In 1834 AD, the British again made a commercial treaty with the rich. According to this, a British envoy was to be appointed at the mouth of Sindh to assist Sindh in collection of tax. Now by ending the Sikh influence in Sindh, the company achieved diplomatic success in establishing its sphere of influence. In 1838, Arkland again made a treaty with Sindh and appointed a British Resident in Sindh. Only then did the Afghans become concentrated on the north-western frontier after the war. But like the British in the North-West Frontier Policy, Afghanistan was not the only focal point, the Indus was their second goal. Afghanistan was strong. So the first blow was on him, but the British had no way to go to Afghanistan.

    Auckland again made a treaty with Sindh in the month of February 1839, according to which there was a provision to give three lakh rupees annually to the rich to keep the British army in their state. English protection was duly imposed on Sindh.

    When Lord Ellenborough came to India, he was determined to complete the North-West Frontier Policy in his mind. The success of the British conquest in Afghanistan made him more excited. At the same time, the company was making efforts to remove the blockades on the northern border. The British needed some place or the other to keep an eye on the sphere of influence of Afghanistan. Although Ranjit Singh had died in 1839 AD, but the Governor General did not consider it appropriate to disturb Punjab yet. Sindh was the gateway into Central Asian policy. The British were already familiar with the scene inside by opening that door. He had yet to take possession of it.

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    Lord Ellenborough wrote to the nobles soon after reaching India that “the day you became untrustworthy of the British government, consider the sovereignty gone.” Charles Napier helped Lord Ellenborough even more. He had two objectives – one by getting Karachi. Connecting it with Bombay, taking Bhakkar and Sakkar and connecting it with British bases of Sutlej and Kandahar, Bolan Meanwhile, Major Outram, the resident of Sindh, gathered many more evidences against the Amirs-1, Diwan Mulraj by the Amir of Hyderabad. Writing letters against the treaty of 1839.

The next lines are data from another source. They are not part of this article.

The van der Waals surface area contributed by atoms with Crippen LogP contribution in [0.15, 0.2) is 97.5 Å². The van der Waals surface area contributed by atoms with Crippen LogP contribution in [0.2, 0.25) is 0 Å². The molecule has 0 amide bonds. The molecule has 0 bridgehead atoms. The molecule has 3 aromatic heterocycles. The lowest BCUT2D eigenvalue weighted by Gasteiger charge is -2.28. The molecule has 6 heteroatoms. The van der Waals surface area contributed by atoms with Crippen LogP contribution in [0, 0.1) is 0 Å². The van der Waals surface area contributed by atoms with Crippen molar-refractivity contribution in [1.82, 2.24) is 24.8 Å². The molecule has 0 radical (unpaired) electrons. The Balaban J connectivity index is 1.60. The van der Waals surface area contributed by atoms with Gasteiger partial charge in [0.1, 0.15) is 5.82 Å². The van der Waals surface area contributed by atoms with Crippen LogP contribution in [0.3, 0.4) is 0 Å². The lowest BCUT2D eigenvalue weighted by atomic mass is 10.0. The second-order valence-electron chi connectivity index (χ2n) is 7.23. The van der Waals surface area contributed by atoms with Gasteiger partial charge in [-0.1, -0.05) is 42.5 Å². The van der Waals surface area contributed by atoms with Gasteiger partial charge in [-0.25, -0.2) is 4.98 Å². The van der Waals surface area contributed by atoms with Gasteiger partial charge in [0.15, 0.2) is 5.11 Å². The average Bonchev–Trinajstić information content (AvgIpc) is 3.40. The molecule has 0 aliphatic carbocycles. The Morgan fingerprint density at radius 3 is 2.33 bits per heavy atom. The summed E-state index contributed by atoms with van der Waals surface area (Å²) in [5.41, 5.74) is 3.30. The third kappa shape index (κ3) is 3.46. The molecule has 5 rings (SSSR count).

Ontrum proposed a new treaty with the nobles to the Governor-General, but the Resident and Alle Nabers disagreed on that question. Outram was replaced by Charles Napier in Sindh.

    On September 3, 1842, Napier left for Sindh. Lord Ellenborough ordered Napier to prepare a new treaty. According to the new treaty, the right to mint coins from the rich was to be taken into the hands of the British. In addition, the nobles were supposed to fuel British ships passing through Sindh and hand over important territories to the British in exchange for an amount of three lakhs.